BT has become one of the first large organisations to roll out blocking technology to prevent its 60,000 staff logging on to unofficial wireless networks that could expose the firm to hacking and virus attacks.
The company is deploying technology from Airdefense to detect and block wireless networks which are either installed by staff who are unaware of the security risks, or which are accessible on BT sites from nearby buildings.
The project will allow BT staff the flexibility to work at multiple locations using wireless enabled laptops and mobile devices to securely access e-mail, customer records and other work applications.
Ray Stanton, global head of security at BT, said that the technology will allow BT to meet the same security compliance standards with mobile networks as it meets with fixed networks.
"If you have to provide a level of assurance about your compliance needs, how do you do that? Most companies know how to do it in a fixed infrastructure. You have to provide that same level of service in wireless," he said.
BT has rolled out wireless sensors to 15 of its 21 UK sites, and is planning a phased roll out to sites in Europe and the US over the next 12 to 19 months.
The deployment has identified several cases where BT staff have deployed unofficial wireless network devices, which could expose their laptops to malicious code or other attacks.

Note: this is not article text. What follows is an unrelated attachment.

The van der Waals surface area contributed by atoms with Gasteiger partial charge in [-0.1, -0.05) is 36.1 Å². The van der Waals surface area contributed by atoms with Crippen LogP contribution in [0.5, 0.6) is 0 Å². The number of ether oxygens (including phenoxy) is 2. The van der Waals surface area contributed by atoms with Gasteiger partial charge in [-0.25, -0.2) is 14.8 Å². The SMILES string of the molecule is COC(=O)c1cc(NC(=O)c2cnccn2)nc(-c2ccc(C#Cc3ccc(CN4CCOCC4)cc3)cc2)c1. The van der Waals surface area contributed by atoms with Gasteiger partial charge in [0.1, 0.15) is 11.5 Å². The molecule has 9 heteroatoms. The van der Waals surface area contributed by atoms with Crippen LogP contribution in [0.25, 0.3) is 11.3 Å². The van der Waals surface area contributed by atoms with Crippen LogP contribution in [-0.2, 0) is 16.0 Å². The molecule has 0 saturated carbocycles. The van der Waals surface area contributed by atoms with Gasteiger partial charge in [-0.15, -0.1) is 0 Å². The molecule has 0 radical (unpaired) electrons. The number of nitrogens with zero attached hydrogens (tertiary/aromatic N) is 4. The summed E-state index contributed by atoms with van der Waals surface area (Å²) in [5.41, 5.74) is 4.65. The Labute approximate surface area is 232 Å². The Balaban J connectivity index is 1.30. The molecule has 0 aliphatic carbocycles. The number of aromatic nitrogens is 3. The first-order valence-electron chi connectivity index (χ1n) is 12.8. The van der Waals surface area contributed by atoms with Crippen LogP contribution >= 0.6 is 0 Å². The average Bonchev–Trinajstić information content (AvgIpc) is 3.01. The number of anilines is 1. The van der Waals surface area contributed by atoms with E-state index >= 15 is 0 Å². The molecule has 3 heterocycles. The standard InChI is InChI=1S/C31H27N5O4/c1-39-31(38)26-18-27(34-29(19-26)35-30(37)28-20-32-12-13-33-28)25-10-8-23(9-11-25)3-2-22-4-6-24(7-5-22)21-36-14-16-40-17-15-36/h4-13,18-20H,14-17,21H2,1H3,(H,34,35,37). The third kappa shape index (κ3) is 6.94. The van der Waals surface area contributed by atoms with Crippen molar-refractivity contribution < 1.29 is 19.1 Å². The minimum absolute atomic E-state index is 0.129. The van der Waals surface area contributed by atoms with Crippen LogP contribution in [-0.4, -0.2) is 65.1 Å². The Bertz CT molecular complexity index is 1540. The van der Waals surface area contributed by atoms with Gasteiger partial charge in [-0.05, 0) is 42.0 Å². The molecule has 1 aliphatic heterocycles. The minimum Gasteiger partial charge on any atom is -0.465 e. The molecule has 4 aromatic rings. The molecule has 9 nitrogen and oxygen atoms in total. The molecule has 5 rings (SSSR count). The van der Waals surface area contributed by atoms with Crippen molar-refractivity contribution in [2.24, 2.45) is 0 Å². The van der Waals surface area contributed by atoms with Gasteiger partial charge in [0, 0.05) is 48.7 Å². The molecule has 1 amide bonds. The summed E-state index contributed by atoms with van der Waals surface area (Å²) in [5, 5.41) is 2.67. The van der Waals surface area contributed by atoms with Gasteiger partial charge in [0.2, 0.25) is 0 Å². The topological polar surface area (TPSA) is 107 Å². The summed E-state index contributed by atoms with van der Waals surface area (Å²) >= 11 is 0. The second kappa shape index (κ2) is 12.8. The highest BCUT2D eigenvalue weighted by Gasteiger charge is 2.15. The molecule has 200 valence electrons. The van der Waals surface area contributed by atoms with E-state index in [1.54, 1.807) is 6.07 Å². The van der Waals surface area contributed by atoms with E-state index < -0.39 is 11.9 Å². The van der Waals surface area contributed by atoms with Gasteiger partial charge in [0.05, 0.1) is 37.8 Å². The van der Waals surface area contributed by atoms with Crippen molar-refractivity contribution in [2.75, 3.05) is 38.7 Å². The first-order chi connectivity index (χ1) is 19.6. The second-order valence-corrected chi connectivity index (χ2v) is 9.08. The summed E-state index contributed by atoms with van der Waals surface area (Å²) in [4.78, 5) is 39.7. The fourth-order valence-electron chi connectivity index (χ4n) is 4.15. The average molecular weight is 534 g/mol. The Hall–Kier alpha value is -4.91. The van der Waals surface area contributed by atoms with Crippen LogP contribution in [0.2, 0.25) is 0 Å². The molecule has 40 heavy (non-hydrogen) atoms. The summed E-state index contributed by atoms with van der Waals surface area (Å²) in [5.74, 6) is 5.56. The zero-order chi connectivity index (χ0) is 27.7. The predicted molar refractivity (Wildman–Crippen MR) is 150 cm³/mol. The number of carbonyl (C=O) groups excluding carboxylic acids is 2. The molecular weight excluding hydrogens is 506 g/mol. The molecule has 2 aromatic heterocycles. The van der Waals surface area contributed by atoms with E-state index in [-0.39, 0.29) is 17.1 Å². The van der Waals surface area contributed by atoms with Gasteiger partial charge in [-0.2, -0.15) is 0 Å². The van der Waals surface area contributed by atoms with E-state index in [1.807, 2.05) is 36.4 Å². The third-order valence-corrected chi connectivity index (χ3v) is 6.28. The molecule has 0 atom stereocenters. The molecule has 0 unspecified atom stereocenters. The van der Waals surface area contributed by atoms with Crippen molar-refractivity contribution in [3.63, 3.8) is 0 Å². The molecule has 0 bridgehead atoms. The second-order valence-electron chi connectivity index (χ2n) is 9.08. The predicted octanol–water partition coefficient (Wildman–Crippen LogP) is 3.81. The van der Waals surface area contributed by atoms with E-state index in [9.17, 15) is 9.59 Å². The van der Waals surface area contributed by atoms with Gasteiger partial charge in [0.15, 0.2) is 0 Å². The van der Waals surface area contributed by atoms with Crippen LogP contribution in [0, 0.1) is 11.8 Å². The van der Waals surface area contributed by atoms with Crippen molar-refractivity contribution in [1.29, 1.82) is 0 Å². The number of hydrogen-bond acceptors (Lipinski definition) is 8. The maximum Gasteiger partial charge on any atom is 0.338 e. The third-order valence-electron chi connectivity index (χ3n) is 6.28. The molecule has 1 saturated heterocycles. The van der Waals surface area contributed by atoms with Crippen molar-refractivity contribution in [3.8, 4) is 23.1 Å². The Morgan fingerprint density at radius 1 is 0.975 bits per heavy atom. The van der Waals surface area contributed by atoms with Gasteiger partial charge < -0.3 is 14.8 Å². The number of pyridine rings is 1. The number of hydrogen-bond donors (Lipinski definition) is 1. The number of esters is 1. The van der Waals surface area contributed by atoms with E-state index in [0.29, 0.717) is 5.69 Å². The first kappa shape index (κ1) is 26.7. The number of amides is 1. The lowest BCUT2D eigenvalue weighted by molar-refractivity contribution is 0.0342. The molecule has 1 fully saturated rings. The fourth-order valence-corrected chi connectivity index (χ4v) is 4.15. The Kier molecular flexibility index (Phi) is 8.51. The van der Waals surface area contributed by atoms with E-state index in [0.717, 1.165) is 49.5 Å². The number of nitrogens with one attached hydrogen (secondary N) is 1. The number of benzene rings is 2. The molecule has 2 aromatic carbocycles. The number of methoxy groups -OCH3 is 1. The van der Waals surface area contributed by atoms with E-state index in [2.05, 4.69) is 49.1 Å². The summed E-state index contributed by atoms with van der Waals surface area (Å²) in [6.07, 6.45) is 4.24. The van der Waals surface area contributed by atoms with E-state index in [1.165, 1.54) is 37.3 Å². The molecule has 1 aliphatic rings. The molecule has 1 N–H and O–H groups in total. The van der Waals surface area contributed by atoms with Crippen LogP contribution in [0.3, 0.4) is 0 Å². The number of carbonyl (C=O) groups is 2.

BT has also identified several malicious wireless hotspots that appear to have been planted by hackers and has begun investigations.
"The organic life-form still remains the biggest threat. It has show us that inadvertently people are messing things up. But we are educating them what not to do," said Stanton.
BT began scoping the project last year, before going through a long technology selection process and selecting Airdefense.
Because wireless technology is generally immature, Airdefense needed to solve some technical problems before the technology was rolled out.
Stanton said that one of the difficulties facing companies that wanted to deploy wireless security is that there is a shortage of IT staff with wireless security skills.
"You need to have the right technical staff with understanding of wireless. Do not just treat it as another network. Understand who is qualified with radio frequency expertise," he said.
Mobile security falling short
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